Horseman armor belonging to Moritz von Nassau, son of William of Orange (1567 - 1625). Made approximately in 1590-1595. One of the key innovations that belonged to the great military reformer Prince Moritz von Nassau was the reduction of defensive armament in favor of greater mobility. It was he who replaced the "lancers" (spearmen) in his troops with a new type of heavy cavalry, the equipment of which was simple and expedient. Her horseman's armor is blued or dyed, reaching only to the knees, and there is no spear hook on them. They were armed with a sword and two pistols. Accordingly, the tactics of these riders changed, which now twice approached the enemy before attacking with melee weapons, fired pistols and then put them into holsters (Imperial Arsenal, Hall VIII, Vienna)
Arme and Bourguignot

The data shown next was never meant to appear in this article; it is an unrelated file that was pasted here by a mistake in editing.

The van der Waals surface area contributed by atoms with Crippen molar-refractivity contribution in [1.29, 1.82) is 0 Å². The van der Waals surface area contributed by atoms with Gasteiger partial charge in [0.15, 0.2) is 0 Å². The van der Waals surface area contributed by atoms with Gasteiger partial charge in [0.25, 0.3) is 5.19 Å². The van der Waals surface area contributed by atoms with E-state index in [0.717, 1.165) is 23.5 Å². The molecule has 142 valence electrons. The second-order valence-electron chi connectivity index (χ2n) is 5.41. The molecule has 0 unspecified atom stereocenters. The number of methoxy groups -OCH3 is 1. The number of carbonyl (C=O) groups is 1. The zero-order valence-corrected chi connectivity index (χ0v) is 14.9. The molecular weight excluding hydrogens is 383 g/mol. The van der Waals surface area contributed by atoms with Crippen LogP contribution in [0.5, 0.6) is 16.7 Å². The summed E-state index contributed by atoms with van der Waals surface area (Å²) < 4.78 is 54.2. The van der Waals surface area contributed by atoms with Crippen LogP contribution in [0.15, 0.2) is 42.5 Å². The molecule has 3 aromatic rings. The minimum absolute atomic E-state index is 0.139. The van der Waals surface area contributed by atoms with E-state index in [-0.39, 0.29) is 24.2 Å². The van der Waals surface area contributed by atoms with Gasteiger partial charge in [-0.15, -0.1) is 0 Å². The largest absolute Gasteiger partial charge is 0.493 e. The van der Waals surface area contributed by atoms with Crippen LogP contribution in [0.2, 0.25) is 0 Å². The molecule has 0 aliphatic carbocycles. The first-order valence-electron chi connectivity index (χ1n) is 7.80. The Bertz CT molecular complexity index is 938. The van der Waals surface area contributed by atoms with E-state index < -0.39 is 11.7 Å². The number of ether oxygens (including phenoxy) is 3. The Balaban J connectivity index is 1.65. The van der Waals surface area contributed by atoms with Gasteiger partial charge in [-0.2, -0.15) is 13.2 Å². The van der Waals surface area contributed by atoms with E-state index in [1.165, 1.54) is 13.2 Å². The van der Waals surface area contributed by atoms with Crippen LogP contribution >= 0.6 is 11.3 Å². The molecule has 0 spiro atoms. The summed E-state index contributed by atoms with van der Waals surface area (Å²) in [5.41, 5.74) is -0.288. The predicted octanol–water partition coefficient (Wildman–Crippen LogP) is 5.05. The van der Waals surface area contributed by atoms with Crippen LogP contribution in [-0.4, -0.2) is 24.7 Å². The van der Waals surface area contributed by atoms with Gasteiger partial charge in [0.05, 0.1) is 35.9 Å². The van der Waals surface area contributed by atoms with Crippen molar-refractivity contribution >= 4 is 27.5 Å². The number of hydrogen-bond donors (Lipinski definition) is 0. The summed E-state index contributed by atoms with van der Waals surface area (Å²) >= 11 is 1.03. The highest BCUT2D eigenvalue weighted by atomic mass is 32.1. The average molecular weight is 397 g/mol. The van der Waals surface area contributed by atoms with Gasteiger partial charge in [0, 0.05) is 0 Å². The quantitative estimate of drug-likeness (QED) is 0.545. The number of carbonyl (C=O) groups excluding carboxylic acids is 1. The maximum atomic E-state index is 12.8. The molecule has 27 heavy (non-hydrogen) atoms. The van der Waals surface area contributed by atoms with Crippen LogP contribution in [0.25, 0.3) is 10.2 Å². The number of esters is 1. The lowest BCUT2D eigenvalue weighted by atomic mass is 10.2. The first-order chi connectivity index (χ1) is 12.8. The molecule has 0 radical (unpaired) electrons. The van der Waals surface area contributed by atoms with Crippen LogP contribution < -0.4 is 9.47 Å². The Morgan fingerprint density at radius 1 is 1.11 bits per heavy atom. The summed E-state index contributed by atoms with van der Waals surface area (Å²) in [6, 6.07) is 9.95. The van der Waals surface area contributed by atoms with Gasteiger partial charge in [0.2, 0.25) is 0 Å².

Recall that the gendarme spearmen wore either full or already three-quarter armor and armored helmets, and were similarly armed and cuirassiers, only instead of copies they had two pistols. And what could be saved on if it was a question of saving? Only on horses, and even then a little. But it was about tactics. Spearmen with all desire could not use spears of equal length with pikemen. This means fighting on equal terms with infantry. And if so, then why are they needed at all? So they were rearmed with pistols! In battle, very often cuirassiers were thrown into a counterattack against spearmen. To stop them, the cuirassiers rode towards them, and approaching, fired their pistols at the riders and at their horses. Moreover, most often with horses, it was not for nothing that the saying was in use at that time: "The horse fell, and here the rider disappeared." On engravings of that time, we see this technique all the time. In addition, the rider was not so easy to kill. For the bullet to pierce his armor, it was necessary to shoot at him point-blank, seeing the whites of his eyes, but this was not always possible. It was easier to shoot a horse, seeing ... the whites of her eyes!